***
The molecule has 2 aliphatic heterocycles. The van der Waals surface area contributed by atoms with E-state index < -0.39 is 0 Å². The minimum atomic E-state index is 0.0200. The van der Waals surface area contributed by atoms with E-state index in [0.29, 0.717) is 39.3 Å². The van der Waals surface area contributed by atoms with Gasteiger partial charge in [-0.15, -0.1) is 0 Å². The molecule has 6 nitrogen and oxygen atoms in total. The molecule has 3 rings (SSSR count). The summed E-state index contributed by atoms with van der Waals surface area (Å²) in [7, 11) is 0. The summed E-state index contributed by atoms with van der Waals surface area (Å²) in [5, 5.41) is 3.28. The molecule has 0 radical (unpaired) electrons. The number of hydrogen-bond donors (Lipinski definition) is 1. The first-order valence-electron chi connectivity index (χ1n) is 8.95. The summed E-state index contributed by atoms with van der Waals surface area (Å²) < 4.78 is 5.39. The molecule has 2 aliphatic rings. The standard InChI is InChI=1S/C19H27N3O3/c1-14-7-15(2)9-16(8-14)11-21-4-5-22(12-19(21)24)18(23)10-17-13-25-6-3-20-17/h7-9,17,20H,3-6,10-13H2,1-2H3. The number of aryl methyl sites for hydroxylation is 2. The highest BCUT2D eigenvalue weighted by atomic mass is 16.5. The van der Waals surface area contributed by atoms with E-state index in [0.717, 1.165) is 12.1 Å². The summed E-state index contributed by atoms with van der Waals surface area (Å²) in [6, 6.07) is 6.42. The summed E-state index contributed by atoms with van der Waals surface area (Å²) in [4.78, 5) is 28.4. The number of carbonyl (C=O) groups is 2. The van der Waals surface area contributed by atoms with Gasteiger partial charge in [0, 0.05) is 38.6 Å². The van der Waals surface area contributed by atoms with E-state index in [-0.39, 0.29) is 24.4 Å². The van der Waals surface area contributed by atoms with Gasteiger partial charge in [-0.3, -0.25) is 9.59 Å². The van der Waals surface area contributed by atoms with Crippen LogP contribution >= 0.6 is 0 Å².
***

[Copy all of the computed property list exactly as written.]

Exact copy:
The molecule has 2 aliphatic heterocycles. The van der Waals surface area contributed by atoms with E-state index < -0.39 is 0 Å². The minimum atomic E-state index is 0.0200. The van der Waals surface area contributed by atoms with E-state index in [0.29, 0.717) is 39.3 Å². The van der Waals surface area contributed by atoms with Gasteiger partial charge in [-0.15, -0.1) is 0 Å². The molecule has 6 nitrogen and oxygen atoms in total. The molecule has 3 rings (SSSR count). The summed E-state index contributed by atoms with van der Waals surface area (Å²) in [7, 11) is 0. The summed E-state index contributed by atoms with van der Waals surface area (Å²) in [5, 5.41) is 3.28. The molecule has 0 radical (unpaired) electrons. The number of hydrogen-bond donors (Lipinski definition) is 1. The first-order valence-electron chi connectivity index (χ1n) is 8.95. The summed E-state index contributed by atoms with van der Waals surface area (Å²) < 4.78 is 5.39. The molecule has 2 aliphatic rings. The standard InChI is InChI=1S/C19H27N3O3/c1-14-7-15(2)9-16(8-14)11-21-4-5-22(12-19(21)24)18(23)10-17-13-25-6-3-20-17/h7-9,17,20H,3-6,10-13H2,1-2H3. The number of aryl methyl sites for hydroxylation is 2. The highest BCUT2D eigenvalue weighted by atomic mass is 16.5. The van der Waals surface area contributed by atoms with E-state index in [0.717, 1.165) is 12.1 Å². The summed E-state index contributed by atoms with van der Waals surface area (Å²) in [6, 6.07) is 6.42. The summed E-state index contributed by atoms with van der Waals surface area (Å²) in [4.78, 5) is 28.4. The number of carbonyl (C=O) groups is 2. The van der Waals surface area contributed by atoms with Gasteiger partial charge in [0, 0.05) is 38.6 Å². The van der Waals surface area contributed by atoms with E-state index in [-0.39, 0.29) is 24.4 Å². The van der Waals surface area contributed by atoms with Gasteiger partial charge in [-0.3, -0.25) is 9.59 Å². The van der Waals surface area contributed by atoms with Crippen LogP contribution >= 0.6 is 0 Å².